Tourism & Real Estate
Industrial Sector
144
145
145
145
145
146
146
148
Palestine
Fact File
Economy
Agriculture
Construction
Telecoms
Outlook
148
148
149
150
150
151
152
Qatar
Fact File
Real Estate & Construction
Transport
Tourism
Attracting Talent
Research & Development
Telecoms
Free Zones
Environment
152
152
153
153
153
154
154
155
155
156
Saudi Arabia
Fact File
Oil & Gas
Banking Sector
Trade
Non-Oil Spending
Construction & Real Estate
Petrochemicals
Power & Water
Telecoms
Transport
Tourism
88
134
134
134
135
135
136
136
137
138
138
156
156
157
157
157
158
158
158
159
159
159
160
Somalia
Fact File
Economy
Agriculture
Telecoms
Mineral Resources
Reconstruction
160
160
161
162
162
163
164
Sudan
Fact File
Economy
Oil & Gas Sector
Agriculture
Boosting Exports
Financial Sector
Telecoms
164
164
164
165
166
166
166
168
Syria
Fact File
Overview
Oil & Gas
Agriculture
Pharmaceuticals
Tourism
Telecoms
Banking & Financial Sector
168
168
168
168
169
169
169
171
172
Fact File
Trade with Europe
Human Resources
Tourism
Construction & Real Estate
Financial Sector
Fisheries
172
172
173
173
174
174
175
United Arab Emirates
Fact File
Oil & Gas
Construction
ICT
Free Zones
Tourism
Agriculture
176
Yemen
180
Fact File
Oil & Gas
Electrical Power
Tourism
Infrastructure
Fisheries
Agriculture
Education
176
176
176
177
178
178
179
180
181
181
181
182
182
182
183
Index
Tunisia
89
ALGERIA BAHRAIN COMOROS DJIBOUTI EGYPT IRAQ
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CONTENTS
Algeria (DZ)
94
Morocco (MA)
140
Bahrain (BH)
98
Oman (OM)
144
Comoros (KM)
102
Palestine (PS)
148
Djibouti (DJ)
106
Qatar (QA)
152
Egypt (EG)
110
Saudi Arabia (SA)
156
Iraq (IQ)
114
Somalia (SO)
160
Jordan (JO)
118
Sudan (SU)
164
Kuwait (KW)
122
Syria (SY)
168
Lebanon (LB)
126
Tunisia (TN)
172
Libya (LY)
130
UAE (AE)
176
Mauritania (MR)
134
Yemen (YE)
180
DZ
ALGERIA
COUNTRY NAME:
People’s Democratic Republic of Algeria
LAND AREA:
2,4 million km2
POPULATION:
35 million (2010 est.)
LANGUAGE:
Arabic (official), French (commercial)
CURRENCY:
1 Algerian Dinar (DZD) = 100 Santeem
1 EUR = 100 DZD (Nov. 2010)
MAIN CITIES:
Algiers (Capital), Oran, Constantine,
Annaba, Setif
NATIONAL DAY:
1 November – Revolution Day
TIME ZONE:
Standard Time is GMT + 1
Algeria is a gateway between Africa and Europe;
the Sahara desert which covers more than fourfifths of its land. Algeria is a large country with
substantial mineral resources, but limited fertile
land. Its population is around 34 million, making it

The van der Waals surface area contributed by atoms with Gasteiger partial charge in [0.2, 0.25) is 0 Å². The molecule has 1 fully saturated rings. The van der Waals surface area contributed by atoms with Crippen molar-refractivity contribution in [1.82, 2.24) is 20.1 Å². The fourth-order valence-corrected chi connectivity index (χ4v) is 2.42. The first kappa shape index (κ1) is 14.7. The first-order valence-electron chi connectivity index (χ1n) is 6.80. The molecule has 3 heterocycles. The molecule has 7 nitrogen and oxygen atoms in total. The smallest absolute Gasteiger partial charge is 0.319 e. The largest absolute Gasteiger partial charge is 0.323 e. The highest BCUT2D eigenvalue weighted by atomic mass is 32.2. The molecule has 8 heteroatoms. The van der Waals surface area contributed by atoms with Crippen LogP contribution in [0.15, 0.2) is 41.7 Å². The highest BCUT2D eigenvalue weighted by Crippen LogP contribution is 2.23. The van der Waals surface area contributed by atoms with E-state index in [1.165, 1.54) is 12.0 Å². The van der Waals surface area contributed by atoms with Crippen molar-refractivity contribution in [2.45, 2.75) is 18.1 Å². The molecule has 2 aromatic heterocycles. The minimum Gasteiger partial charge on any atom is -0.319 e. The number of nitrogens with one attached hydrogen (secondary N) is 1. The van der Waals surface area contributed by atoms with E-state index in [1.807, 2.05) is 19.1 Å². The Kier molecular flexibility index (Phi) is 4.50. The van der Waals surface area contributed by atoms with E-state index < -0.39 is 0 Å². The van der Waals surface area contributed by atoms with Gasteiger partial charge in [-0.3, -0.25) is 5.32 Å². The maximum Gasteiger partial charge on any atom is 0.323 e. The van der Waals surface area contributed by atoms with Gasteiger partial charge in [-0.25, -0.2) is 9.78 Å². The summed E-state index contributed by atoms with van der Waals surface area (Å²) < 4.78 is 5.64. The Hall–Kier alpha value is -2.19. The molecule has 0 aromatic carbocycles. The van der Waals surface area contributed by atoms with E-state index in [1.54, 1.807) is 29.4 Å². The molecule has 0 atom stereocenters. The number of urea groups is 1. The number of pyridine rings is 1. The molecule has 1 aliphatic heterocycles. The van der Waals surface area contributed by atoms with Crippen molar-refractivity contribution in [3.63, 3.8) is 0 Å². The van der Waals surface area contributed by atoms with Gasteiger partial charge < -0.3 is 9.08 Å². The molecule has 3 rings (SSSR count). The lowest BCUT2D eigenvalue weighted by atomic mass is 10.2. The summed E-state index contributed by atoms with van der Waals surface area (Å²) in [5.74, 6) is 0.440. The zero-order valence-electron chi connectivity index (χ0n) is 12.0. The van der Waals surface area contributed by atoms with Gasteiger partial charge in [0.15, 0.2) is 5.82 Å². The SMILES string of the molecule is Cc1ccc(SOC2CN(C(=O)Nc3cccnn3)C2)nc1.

the second-most populous country in North Africa
after Egypt. It is classified as a lower-middleincome country, with a GDP per head of just over
$8,000 (measured using purchasing power parity—PPP—exchange rates) in 2008, slightly above
the average for North Africa.
ALGIERS
ALGIERS
capital spending has increased significantly over the past
few years, and the government plans to maintain this
momentum though implementing a US$150bn development programme for 2009-13. Vested interests continue
to obstruct economic diversification in many areas of
the economy, such as import concessions, publicsector firms and the state-owned oil and gas company
“Sonatrach”.
Hydrocarbons Sector
The hydrocarbons sector is the backbone of the
economy, accounting for roughly 60% of budget reve-
Algeria has emerged from a decade of debilitating civil
nues, 30% of GDP, and over 95% of export earnings.
war in the early 2000s. During the conflict, when the
Algeria also has the eighth-largest reserves of natural
country was mostly isolated from the rest of the world,
gas in the world and is the fourth-largest gas exporter;
the economy was supported by the hydrocarbons sector,
it ranks 15th in oil reserves. Algeria’s deposits of gold,
which, insulated from the violence, managed to attract
uranium, zinc, iron and other minerals are also substan-
considerable foreign investment.
tial. However, the dominant position of the hydrocarbons
The high oil prices in recent years have helped improve
sector makes the Algerian economy highly sensitive to
Algeria’s financial and macroeconomic indicators. Algeria
fluctuations in international oil prices and in output.
has decreased its external debt to less than 5% of GDP
after repaying its Paris Club and London Club debt in
Population & Labour Market
2006. Algeria’s real GDP also has risen due to higher oil
94
output and increased government spending.
Over the past two decades, Algeria, like most of the coun-
Foreign trade and most non-energy prices have been
tries in the Middle East and North Africa, has experienced
liberalized and private sector activity has been on an
a rapid increase in population that has left the country with
upward trend. However, exports have barely diversified
a very young demographic profile. This means that for the
away from the volatile hydrocarbon sector. The govern-
next 15 years or so, the working-age population will grow at
ment will continue to rely primarily on public invest-
a higher rate than the overall population.
ment to achieve its aims of creating jobs, improving the
The EIU forecasts that average working-age population
provision of housing and utilities and developing non-
growth rate will be 2.2% in 2009-13. However, the propor-
hydrocarbons industry and the service sector. Actual
tion of Algerians in the 0-14 age bracket is starting to fall,
Algeria
which will result in a slowdown in the rate of growth of the
professional service firms. Algeria’s more stable macro-
working age population compared with the previous five